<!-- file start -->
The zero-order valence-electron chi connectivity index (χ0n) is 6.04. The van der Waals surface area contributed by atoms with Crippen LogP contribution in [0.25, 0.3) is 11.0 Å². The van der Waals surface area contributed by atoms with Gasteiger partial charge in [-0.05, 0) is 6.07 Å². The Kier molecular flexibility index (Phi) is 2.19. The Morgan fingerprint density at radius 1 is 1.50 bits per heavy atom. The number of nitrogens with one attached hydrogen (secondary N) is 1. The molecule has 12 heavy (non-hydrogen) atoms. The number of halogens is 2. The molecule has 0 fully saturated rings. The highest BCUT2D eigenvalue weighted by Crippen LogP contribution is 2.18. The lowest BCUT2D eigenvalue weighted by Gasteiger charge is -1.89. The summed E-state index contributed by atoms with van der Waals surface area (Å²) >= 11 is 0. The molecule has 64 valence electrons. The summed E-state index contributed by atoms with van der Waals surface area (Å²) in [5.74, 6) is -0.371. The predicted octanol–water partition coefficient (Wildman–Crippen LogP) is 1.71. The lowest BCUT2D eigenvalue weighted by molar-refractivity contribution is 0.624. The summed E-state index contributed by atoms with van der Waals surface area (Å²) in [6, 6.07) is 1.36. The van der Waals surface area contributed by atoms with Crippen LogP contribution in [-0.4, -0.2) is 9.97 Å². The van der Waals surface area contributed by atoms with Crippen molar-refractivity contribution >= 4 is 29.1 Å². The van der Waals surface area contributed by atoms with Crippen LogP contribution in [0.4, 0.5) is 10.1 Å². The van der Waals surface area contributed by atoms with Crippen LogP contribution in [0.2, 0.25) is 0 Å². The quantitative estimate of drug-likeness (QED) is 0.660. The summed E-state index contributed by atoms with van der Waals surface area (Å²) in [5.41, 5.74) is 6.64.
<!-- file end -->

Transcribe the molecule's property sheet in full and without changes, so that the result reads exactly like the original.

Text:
The zero-order valence-electron chi connectivity index (χ0n) is 6.04. The van der Waals surface area contributed by atoms with Crippen LogP contribution in [0.25, 0.3) is 11.0 Å². The van der Waals surface area contributed by atoms with Gasteiger partial charge in [-0.05, 0) is 6.07 Å². The Kier molecular flexibility index (Phi) is 2.19. The Morgan fingerprint density at radius 1 is 1.50 bits per heavy atom. The number of nitrogens with one attached hydrogen (secondary N) is 1. The molecule has 12 heavy (non-hydrogen) atoms. The number of halogens is 2. The molecule has 0 fully saturated rings. The highest BCUT2D eigenvalue weighted by Crippen LogP contribution is 2.18. The lowest BCUT2D eigenvalue weighted by Gasteiger charge is -1.89. The summed E-state index contributed by atoms with van der Waals surface area (Å²) >= 11 is 0. The molecule has 64 valence electrons. The summed E-state index contributed by atoms with van der Waals surface area (Å²) in [5.74, 6) is -0.371. The predicted octanol–water partition coefficient (Wildman–Crippen LogP) is 1.71. The lowest BCUT2D eigenvalue weighted by molar-refractivity contribution is 0.624. The summed E-state index contributed by atoms with van der Waals surface area (Å²) in [6, 6.07) is 1.36. The van der Waals surface area contributed by atoms with Crippen LogP contribution in [-0.4, -0.2) is 9.97 Å². The van der Waals surface area contributed by atoms with Crippen molar-refractivity contribution >= 4 is 29.1 Å². The van der Waals surface area contributed by atoms with Crippen LogP contribution in [0.4, 0.5) is 10.1 Å². The van der Waals surface area contributed by atoms with Crippen LogP contribution in [0.2, 0.25) is 0 Å². The quantitative estimate of drug-likeness (QED) is 0.660. The summed E-state index contributed by atoms with van der Waals surface area (Å²) in [5.41, 5.74) is 6.64.